P. Lankesh

" STELLA came, the nurse. Olive-complexioned and with clean tape- ring fingers, cheeks with a touch of fading youth and thick hair. She was Subbanna's favourite. He thought no end of her. If only she could be on duty both day and night! He thought that her body exuded a smell of motherhood. He would know as soon as she entered the room. Once he had dared to ask her. Will you come and nurse me if I were to shift to my son's place? I'll pay you for it and make sure you don't lack anything. Stella had said nothing. She had patience and could be stern too. She had given him his pills and medicine and left without answering. Even her indifference which he thought was divine had whetted his curiosity about her. Not having enough courage to ask her again, he had started talking about himself. Subbanna hailed from a village near Shimoga. Having sold his property there, he had settled down in Nellandur near Bangalore and owned two houses besides a farm.

>Stella had given her answer later. It'll cost you three hundred rupees a day. Don't take me amiss. That's the fee which our association has fixed. I can't accept anything less than that.

Fear and pain. Subbanna started coughing. He knew he was going downhill, both morally and physically.

His son and daughter-in-law visited him, as usual, promptly at eight O' clock. The son looked wasted, Subbanna's illness had taken its toll. The daughter-in-law too looked run down. They used to stay with him in the hospital before. Subbanna himself had felt bad about it and was in two minds for a while before he had sent them home.

The doctor too came in just as Suresh and Savithri arrived. After having examined the patient and talked to Stella, he told Suresh that he would like to have a word with him.

"Something private?" Suresh asked the doctor.

"Nothing like that. Your father's alright but we have to change the treatment. The drugs are expensive and there's need for surgery besides. The dialysis will cost you at least two hundred rupees a day."

"Why are you bringing up the matter of money?" asked Subbanna while Suresh sat with his head bent. The doctor explained, "It's better we are frank about such matters. There should be no misunderstanding later. What do you say, Suresh?"

Suresh sat there saying nothing. He didn't either shake his head or look at his wife who seemed to be avoiding his eyes.

The doctor obviously had decided on surgery. "It'll cost you nothing less than a lakh."

Subbanna had his eyes closed. Suresh and Savithri stayed silent and their silence had in it the explosive potentiality of lightning. Subbanna was beginning to grasp the truth. The doctor ended up saying, "Do think about it. I don't mind if you admit him into another hospital."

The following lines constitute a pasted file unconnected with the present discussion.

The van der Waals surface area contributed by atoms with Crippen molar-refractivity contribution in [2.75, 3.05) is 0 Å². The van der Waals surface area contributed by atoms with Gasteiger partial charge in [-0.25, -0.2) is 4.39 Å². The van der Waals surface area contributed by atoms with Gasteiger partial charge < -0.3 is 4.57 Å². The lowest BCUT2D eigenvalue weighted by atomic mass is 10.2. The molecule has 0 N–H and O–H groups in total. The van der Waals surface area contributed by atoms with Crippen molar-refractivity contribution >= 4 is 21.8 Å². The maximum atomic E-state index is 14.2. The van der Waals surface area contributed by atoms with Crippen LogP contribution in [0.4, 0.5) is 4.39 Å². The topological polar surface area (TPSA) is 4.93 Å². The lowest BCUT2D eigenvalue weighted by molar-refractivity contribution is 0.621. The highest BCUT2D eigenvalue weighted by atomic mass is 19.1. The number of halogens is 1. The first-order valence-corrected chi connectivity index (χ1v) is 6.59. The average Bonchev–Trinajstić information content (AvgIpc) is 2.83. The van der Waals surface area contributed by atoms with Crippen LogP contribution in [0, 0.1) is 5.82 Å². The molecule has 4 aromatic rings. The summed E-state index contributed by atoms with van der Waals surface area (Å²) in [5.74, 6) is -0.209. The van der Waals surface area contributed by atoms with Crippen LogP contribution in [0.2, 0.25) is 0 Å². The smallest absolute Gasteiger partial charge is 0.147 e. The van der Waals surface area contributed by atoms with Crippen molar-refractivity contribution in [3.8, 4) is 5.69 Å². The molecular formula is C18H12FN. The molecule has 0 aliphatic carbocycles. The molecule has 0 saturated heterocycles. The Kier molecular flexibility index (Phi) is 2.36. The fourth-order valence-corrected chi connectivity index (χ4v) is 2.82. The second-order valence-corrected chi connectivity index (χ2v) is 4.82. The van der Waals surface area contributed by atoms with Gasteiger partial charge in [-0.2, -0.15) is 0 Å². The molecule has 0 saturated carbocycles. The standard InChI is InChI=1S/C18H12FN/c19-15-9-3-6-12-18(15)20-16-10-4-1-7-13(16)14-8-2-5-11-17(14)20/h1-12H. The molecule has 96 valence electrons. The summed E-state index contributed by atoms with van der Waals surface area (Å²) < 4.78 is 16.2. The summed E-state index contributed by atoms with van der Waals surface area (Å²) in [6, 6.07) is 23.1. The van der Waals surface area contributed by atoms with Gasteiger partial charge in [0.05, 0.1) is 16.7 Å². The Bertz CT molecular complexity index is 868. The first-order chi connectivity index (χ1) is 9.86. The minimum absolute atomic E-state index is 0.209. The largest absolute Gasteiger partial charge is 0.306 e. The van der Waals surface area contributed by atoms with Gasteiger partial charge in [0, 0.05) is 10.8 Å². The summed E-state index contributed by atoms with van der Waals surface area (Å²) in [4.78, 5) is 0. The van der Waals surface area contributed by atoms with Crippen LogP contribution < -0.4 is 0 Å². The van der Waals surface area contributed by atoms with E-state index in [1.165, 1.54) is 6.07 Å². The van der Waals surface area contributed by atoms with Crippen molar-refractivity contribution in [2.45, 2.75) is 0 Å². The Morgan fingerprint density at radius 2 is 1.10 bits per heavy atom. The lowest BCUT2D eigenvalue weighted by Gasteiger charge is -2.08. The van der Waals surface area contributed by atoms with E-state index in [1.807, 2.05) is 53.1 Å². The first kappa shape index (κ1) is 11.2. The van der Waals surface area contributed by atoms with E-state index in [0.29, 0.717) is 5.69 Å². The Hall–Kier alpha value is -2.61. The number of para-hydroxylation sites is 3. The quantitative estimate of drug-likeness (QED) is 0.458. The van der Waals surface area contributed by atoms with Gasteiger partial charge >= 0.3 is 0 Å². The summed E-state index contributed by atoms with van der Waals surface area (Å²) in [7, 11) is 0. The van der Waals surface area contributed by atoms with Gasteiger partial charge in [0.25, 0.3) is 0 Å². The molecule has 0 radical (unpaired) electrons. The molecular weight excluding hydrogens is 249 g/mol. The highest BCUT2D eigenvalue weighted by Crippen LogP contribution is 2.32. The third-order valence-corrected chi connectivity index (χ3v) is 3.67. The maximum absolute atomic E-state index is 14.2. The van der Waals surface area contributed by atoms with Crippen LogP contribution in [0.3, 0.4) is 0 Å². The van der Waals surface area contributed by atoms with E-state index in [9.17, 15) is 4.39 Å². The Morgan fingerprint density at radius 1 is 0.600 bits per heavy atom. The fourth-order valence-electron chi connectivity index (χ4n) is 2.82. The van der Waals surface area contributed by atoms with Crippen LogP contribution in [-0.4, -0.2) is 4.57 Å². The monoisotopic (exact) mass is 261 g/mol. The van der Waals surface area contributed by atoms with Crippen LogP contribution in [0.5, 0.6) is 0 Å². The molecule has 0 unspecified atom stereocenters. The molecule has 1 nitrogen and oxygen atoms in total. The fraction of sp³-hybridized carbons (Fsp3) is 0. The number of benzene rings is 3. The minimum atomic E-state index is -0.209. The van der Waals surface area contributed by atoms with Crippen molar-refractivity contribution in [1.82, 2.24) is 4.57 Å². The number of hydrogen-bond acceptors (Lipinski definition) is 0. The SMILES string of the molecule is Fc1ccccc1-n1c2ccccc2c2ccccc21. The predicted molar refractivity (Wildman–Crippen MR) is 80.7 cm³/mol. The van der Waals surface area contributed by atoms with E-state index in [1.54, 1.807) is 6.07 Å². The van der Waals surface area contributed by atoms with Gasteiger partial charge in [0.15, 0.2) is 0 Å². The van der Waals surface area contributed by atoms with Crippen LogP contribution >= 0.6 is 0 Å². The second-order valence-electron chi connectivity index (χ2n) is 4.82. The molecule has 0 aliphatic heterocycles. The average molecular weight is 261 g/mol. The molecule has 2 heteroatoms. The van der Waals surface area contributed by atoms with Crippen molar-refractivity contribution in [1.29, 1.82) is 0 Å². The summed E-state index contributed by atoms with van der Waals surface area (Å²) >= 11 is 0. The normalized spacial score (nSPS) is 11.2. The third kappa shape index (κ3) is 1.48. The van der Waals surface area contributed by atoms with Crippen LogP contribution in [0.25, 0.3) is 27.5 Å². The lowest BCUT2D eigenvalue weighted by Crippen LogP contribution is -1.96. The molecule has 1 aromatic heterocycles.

Suresh broke his silence. “Let's not worry about money, doctor. Do carry on with the treatment."

His voice was heavy. A nice young man, he was Subbanna's only son and worked as an English lecturer in a college. They had two children and Savithri was a smart woman with no touch of meanness in her. A graduate in Commerce knowing typing and with a Senior's, Certificate in music, she could have taken up a job, if she wanted. She hadn't, fully occupied as she was in looking after the farm and her children. There was no time to spare either for reading or listening to music.

Subbanna was aware of the turmoil in Suresh's mind even though the boy had reassured the doctor about footing the bill. He said, "Listen, boy. Let me die. What's there to live for, now that I'm eighty-five? A couple of years more shouldn't matter at this stage of my life. Why should you spend all that you have and get into a scrape?"

"It's not that, father. What's my own worth if I can't look after you when you are ill?" Savithri had placed her hand fondly on the old man's forehead, in support of her husband.

The truth was different, cruel. Subbanna was overwhelmed by his fear of death. There was no ring of conviction about his question, 'What's there to live for?' Years ago, the thought of death brought no fear into him. It was different now--thinking of death brought tears into his eyes. Another cruel truth was that his illness had reduced his own son into a small-minded man. Deep down, beneath his words, there was the question why death wouldn't come naturally to his father instead of bothering him in this manner. Suresh should be crying inside of him as much as his father did. His financial situation had become precarious. He had spent eighty thousand on nursing his father in the first year, and later a lakh. He had borrowed from every available source and his debts were weighing him down. He had already sold the farm and it might even become necessary to sell the house they now lived in along with the one that Subbanna had rented out. It wouldn't matter-he still had his lecturer's job. Who knows, the fact that he was a debtor might affect his work. The farm that Savithri doted on was gone and her spirits were low though she had managed to hide the fact from others.